U.S. stock futures remained steady Tuesday morning as investors waited for data on consumer confidence and continued to hang on the every word of Federal Reserve officials. The market declined for three straight days after reaching record highs last week, when the Fed made the surprise announcement that it would not start tapering bond purchases. Investors and economists are confused as to what direction the Fed will now take, and that confusion has shown in the market.
Futures at 8:30 a.m.: DJIA: +0.01%, S&P 500: -0.06%, NASDAQ: +0.11%.
Here’s your cheat sheet to what’s buzzing this morning.
BlackBerry (NASDAQ:BBRY) is being taken private by Fairfax Financial Holdings, the company’s biggest shareholder, for $4.7 billion. According to Bloomberg, that figure is the cheapest-ever valuation for a North American technology or telecommunications takeover. During its prime, BlackBerry was valued at $83 billion. Fairfax CEO Prem Watsa stepped down from BlackBerry’s board after the company announced it was seeking offers last month, fueling rumors that Fairfax was in the running to purchase the struggling smartphone maker.
Chrysler Group LLC has filed for a $100 million IPO despite a persisting valuation feud between Chrysler’s majority shareholder, Fiat (FIATY.PK), and the United Auto Workers union, which is the second largest shareholder. On Tuesday, Fiat told The Wall Street Journal that the regulatory filing doesn’t mean the sale will necessarily take place. In the filing, which was seen by the Journal, Fiat said that if it couldn’t gain control over the company, it would turn its back on Chrysler. Fiat will likely be increasing its efforts to reach a deal with the UAW.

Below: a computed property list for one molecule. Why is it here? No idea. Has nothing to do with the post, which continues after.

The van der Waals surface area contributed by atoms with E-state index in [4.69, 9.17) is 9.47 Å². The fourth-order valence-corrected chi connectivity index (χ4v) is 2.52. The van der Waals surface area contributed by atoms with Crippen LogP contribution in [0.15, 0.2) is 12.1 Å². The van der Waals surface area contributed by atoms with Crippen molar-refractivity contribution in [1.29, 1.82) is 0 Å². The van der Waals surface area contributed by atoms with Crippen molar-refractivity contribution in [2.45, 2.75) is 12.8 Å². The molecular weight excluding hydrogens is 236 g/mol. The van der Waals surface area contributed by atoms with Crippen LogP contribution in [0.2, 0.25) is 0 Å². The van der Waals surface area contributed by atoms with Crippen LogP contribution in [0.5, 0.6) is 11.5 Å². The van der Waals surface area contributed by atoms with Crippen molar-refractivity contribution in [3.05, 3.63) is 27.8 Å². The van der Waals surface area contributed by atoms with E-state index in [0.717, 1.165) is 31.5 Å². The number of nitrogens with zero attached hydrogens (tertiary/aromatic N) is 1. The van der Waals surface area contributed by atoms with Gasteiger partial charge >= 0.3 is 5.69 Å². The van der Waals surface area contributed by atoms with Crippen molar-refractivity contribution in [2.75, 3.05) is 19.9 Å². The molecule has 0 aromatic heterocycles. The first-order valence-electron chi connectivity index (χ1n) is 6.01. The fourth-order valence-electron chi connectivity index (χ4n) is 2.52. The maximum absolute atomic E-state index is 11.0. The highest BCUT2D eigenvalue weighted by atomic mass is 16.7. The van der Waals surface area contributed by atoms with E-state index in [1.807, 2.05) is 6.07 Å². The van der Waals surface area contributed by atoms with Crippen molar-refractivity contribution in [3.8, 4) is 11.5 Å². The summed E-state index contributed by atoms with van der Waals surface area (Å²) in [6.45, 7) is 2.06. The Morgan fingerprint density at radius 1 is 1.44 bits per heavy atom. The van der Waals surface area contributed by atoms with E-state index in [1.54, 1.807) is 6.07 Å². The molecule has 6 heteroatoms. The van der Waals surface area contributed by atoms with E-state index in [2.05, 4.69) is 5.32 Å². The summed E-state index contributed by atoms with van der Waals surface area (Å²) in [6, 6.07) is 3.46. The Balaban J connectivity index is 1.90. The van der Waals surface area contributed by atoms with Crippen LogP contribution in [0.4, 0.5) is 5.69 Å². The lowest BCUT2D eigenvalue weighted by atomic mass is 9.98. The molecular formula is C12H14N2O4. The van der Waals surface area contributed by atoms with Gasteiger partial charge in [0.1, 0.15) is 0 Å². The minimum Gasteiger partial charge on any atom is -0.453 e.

Citigroup (NYSE:C) is cutting 1,000 mortgage jobs because its mortgage origination business has slowed down, Reuters reported Monday night. The jobs Citi is cutting are focused in the Las Vegas, Nevada, and Irving, Texas, areas. High interest rates have greatly reduced demand for loans and refinancing. Citigroup will report a sharp drop in overall revenue due to a slump in the trading market when the company reports earnings, people familiar with the matter told the Financial Times. The mortgage job cuts are yet another sign that the bank is struggling.
Boeing’s (NYSE:BA) bid to supply South Korea with its Boeing F-15 Silent Eagle fighter jets has been rejected even though it was the only bid the country received that was under budget. Bloomberg reports that the country believes Boeing’s jets aren’t advanced enough to contend with a significant threat from North Korea. South Korea is holding a new tender for the 60 fighter jet order.
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